• The bleeds get closer together. No matter what.  100% of people I know who had 2 bleeds or more, had them closer each time. If it is not a big bleed, its micro bleeds, which mean your CM "drips" blood pretty much all the time. For bigger bleeds, usually leaving permanent deficits, once they reach a second bleed, a third one usually follow closer after the second one than between the first and second one.  For example, it could be: "Bleed. 10 y later a second one. 6 y later a third one."  Or "Bleed, 18 months a second one, 11 months a third one" (these were mine)  Or even "Bleed, 8 months later a second one.  2 months later a third one"  It seems to simply never fail. 
  • There is always that chance that it may not bleed again!!  I have met several people who only bled once, years and years ago.  It is once you reach the "second bleed" club that the ball change.  However, I was told that once it become active as of microbleeds or 2-3 bleeds, you only have 1% chance of it to just become inactive and never bleed again. 
  • People live in fear of "will it bleed today?"
  • 100% of brainstem bleed survivors are left with "some" deficits/change.  
  • Those deficits/changes may or may not affect your quality of life.
  • Knowing that the surgery is most likely to  bring you more deficits/changes than you have now, in order to avoid future disaster, is still a very hard pill to swallow.  
This bring me to choosing surgery. I have said it before.... the choice given reminded me of some Doctor House show where the patients is given one of those "You cant win" decision to make.  I never thought these existed in "real life"!   I was wrong, because there are a lot of medical conditions that are so severe, that the choices given to deal with them, one way or the other, seem to just not bring a "solution", but just basically letting you choose which way you want to go thru this nightmare, leaving you "some" control.    For me, it came down to my children.  I simply realized that they would prefer visiting me in a nursing home now, than a grave yard tomorrow.   Because I had more guarantee that this thing was going to kill me sooner than later, but didnt know when; could be today, could be in 2 years, but at least, getting rid of it today, was giving me at least "some" guarantee that my children would have me around, somehow.  There are no words to describe how it feel to just throw yourself in what seemed to be "the lion's den". I was told such horrible scenario by my local neurosurgeons, that of course I got myself ready to live the rest of my life severely handicapped.  It was a grieving process.  However, finding a confident neurosurgeons, who has done this several times before, makes ALL the difference in the world!    (Click HERE to see a list of neurosurgeons who have good success operating the brainstem)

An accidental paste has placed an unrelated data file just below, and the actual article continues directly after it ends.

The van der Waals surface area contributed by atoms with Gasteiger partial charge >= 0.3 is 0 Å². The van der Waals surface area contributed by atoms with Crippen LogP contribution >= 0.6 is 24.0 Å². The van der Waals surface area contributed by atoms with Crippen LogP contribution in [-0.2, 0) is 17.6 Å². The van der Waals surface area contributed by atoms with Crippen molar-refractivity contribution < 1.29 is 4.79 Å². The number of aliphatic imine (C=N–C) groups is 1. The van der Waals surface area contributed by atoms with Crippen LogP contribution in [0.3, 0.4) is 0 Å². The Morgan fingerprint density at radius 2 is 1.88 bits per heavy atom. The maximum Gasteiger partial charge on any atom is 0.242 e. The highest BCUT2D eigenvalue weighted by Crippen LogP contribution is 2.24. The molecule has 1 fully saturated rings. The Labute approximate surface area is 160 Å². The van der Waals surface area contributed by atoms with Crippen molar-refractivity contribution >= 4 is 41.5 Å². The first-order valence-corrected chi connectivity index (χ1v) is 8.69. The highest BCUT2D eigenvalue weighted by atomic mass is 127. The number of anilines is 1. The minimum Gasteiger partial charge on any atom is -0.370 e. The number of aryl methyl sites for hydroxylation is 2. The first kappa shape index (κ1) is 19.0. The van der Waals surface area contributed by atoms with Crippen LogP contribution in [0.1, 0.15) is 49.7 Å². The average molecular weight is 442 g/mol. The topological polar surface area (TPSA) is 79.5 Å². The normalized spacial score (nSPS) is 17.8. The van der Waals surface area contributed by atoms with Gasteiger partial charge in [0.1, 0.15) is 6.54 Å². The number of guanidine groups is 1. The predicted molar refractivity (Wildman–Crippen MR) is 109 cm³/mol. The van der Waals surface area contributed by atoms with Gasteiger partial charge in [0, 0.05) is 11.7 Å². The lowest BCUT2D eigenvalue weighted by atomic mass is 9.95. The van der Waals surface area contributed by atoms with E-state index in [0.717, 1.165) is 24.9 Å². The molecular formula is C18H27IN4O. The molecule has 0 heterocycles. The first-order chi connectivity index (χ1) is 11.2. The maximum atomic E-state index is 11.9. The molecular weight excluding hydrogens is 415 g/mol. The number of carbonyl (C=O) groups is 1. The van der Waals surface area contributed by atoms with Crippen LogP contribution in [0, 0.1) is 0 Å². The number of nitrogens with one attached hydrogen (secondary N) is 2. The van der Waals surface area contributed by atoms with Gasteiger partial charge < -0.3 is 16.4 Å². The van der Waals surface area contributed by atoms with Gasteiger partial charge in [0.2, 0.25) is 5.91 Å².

Okay, enough rambling... here is what I learned is very typical when it comes to surgery. 

SURGERY
  • People who have had the surgery all except one, woke up with more deficits than they had before the surgery. 
  • These deficits were in general much like the one caused by a bleed, but amplified. For example, my vertigo was out of this world, I could hardly hear, and I couldnt feel my entire body after surgery, as opposed to being dizzy, having "some" hearing loss, and only my left side numb.  
  • People also woke up with completely new issues/deficits. The deficits that people woke up with that they never experienced from a bleed have 2 categories.